We're certainly living in the age of crossover, with artists of almost every background venturing outside their own area of expertise to explore and sometimes try to create a common ground between two (or more) disparate musical traditions. This is a sampling of some of the more eccentric combinations that have turned up recently. With no value judgments about the artistic success of the outcomes, we humbly present this assortment of crossover pieces for your perusal.
1. Italian grand opera + traditional Aboriginal music + lite rock
Aboriginal digeridoo player and producer David Hudson has made a single-track CD-length version of Nessun Dorma, the popular tenor aria from Pucciniâ€™s faux-Chinese opera, Turandot, arranged for voice, digeridoo, and soft rock ensemble. With Australia, China and Europe represented, heâ€™s got the northern hemisphere covered and the eastern half of the south -- if heâ€™d included a west African djembe, or Peruvian panpipes, he would have had a truly global combination.
David Hudson & Friends - Nessun Dorma:
2. Baroque trumpet + the blues
Admittedly, Baroque music has been already been combined with just about every type of music in the world, so Trompeten Consort Friedemann Immer's Baroque in Blue isnâ€™t groundbreakingly original crossover, but thereâ€™s something nice about having period instruments (including a zink -- an especially Baroque variety of trumpet), using period tuning systems, breaking out in the blues.
Baroque in Blue - Rag Rog
3. Klezmer + Hinduism
Itâ€™s hard to tell exactly how Karmic principles or practices are integrated into this album, but youâ€™ve got to take these virtuosic performers at their word, since they call it Klezmer Karma.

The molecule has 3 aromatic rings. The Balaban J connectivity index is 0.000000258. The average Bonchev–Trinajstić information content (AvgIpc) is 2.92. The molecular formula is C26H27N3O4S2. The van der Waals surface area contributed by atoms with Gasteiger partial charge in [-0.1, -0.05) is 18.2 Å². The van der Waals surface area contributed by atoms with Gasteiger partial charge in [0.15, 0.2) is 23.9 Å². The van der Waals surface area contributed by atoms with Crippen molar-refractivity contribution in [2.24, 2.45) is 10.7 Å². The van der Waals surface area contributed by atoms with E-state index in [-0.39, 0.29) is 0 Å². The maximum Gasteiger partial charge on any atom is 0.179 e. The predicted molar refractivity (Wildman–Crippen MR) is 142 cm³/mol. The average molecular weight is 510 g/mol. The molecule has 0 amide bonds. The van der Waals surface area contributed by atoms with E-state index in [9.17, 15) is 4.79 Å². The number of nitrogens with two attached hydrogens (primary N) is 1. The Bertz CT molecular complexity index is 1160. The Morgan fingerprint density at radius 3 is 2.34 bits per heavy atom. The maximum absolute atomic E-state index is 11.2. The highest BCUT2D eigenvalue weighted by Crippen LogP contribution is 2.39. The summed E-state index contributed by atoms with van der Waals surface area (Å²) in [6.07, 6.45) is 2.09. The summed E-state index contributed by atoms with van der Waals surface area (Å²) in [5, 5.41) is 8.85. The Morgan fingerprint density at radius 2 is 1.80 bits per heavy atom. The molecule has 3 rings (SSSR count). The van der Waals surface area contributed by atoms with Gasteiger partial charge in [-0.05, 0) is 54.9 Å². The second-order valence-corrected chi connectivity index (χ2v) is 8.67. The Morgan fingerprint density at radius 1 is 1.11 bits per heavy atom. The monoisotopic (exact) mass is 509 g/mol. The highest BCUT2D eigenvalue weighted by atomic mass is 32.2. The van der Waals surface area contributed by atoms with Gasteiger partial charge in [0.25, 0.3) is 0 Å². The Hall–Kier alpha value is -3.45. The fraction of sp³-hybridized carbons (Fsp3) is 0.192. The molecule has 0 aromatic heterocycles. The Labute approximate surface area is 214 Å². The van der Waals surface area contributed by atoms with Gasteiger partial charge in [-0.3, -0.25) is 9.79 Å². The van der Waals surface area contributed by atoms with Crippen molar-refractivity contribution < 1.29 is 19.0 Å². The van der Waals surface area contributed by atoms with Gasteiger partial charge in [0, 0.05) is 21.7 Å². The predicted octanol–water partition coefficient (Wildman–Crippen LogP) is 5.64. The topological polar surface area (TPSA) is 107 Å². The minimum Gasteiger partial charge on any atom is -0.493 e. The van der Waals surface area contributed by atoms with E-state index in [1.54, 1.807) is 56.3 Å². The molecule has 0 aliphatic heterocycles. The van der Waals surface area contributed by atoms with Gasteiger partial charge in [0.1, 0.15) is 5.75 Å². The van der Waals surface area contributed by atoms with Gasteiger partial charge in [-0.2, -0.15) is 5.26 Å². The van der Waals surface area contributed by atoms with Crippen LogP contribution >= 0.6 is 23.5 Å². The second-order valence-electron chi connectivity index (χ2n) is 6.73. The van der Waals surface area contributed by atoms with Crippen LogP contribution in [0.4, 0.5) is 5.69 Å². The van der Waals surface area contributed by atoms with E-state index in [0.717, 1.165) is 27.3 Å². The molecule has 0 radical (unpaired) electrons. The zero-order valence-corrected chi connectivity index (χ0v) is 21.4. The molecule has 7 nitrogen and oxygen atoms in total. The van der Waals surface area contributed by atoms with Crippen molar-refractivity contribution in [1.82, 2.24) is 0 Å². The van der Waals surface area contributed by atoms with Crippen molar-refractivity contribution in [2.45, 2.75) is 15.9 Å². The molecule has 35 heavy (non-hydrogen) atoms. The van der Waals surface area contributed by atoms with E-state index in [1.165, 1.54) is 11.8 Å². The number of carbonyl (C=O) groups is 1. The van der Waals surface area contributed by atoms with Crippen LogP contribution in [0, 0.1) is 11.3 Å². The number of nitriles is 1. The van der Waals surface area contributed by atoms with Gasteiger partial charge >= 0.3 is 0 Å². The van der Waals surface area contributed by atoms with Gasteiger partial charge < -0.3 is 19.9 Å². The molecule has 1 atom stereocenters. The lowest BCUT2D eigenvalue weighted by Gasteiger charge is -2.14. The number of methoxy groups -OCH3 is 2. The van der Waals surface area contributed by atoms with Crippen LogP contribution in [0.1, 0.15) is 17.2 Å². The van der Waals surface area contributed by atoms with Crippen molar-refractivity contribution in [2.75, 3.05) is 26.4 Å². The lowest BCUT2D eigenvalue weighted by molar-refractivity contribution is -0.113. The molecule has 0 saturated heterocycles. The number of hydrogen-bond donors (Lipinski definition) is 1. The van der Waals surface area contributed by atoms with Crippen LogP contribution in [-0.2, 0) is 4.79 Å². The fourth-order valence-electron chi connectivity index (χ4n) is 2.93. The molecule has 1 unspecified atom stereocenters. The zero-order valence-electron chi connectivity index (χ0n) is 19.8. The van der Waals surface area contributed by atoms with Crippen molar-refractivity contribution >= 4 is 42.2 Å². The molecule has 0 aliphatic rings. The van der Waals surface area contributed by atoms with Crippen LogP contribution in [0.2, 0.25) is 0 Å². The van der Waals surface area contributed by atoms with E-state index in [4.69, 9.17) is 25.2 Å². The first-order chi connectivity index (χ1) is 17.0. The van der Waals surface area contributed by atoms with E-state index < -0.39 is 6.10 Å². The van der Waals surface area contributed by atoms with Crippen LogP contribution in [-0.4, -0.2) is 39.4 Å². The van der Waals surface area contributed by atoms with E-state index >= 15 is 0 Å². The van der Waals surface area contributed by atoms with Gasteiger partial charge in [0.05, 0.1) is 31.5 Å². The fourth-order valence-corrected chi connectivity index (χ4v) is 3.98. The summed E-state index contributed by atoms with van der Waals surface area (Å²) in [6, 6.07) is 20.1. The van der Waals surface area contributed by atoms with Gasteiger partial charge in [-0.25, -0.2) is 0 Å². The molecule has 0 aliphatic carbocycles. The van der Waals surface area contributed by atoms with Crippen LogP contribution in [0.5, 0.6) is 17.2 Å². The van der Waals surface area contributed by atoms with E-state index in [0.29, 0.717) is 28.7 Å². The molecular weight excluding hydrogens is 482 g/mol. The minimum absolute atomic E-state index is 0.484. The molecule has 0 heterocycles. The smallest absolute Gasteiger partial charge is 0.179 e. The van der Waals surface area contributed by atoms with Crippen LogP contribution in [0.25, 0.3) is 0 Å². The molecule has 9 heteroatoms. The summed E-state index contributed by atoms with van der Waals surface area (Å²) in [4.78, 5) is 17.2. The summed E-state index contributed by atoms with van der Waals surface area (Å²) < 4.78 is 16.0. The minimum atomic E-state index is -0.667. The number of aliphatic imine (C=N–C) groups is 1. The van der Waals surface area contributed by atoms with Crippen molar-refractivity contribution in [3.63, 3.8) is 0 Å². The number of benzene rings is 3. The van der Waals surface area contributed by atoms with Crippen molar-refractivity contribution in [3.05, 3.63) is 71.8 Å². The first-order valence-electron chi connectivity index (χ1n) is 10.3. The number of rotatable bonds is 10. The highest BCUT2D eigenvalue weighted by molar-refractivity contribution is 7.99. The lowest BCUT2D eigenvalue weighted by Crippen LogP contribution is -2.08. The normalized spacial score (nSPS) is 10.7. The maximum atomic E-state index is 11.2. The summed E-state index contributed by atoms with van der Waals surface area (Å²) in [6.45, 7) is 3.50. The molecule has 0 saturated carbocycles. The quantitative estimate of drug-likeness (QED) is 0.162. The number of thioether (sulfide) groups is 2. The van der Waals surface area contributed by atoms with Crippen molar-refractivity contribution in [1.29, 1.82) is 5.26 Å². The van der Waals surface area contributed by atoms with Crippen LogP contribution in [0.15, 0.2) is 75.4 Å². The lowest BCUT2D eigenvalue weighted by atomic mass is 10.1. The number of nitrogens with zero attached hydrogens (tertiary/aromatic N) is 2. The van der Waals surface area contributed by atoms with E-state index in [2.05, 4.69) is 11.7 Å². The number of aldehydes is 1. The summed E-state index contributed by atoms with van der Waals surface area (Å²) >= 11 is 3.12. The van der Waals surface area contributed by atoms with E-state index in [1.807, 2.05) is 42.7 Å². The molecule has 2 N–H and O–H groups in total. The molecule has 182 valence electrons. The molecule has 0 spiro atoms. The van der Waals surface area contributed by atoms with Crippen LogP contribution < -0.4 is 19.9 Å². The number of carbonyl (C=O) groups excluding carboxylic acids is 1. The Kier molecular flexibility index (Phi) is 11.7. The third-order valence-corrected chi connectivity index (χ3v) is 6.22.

Klezmer Karma - Klezmer Suite No. 1
4. Germanic Post-Romanticism + Gospel
American pianist and arranger Uri Caine is famous for his crossover efforts, and one of the most unusual must be his superimposition of a gospel solo over a choral arrangement of one of Mahlerâ€™s RÃ¼ckert lieder.
The Classical Variations - Only Love Beauty
5. German Romantic opera + maverick American experimentalism
Uri Caine is also responsible for this arrangement of the Prelude to Tristan und Isolde, in which the random, ambient sounds beloved by John Cage (in this case, of a very noisy audience) are a key musical element. (Itâ€™s apparently a whole theatre full of the type of person who thinks itâ€™s perfectly acceptable to talk out loud during operas, as long as no one onstage is singing, but in this sample the music is loud enough to almost cover the conversation.)
The Classical Variations - Prelude (Tristan und Isolde)
6. Mozart + traditional Middle Eastern music + free jazz + hip hop
The inimitable Uri Caine developed this truly innovative combination of traditions -- it's probably safe to say that heâ€™s the first to come up with this particular concept. Itâ€™s too bad the 30-second sample doesnâ€™t capture more of the trackâ€™s variety. (If anyone knows of another example of Mozart accompanied by scratching, please share it.)
The Classical Variations - Turkish Rondo
What are your own personal crossover favorites?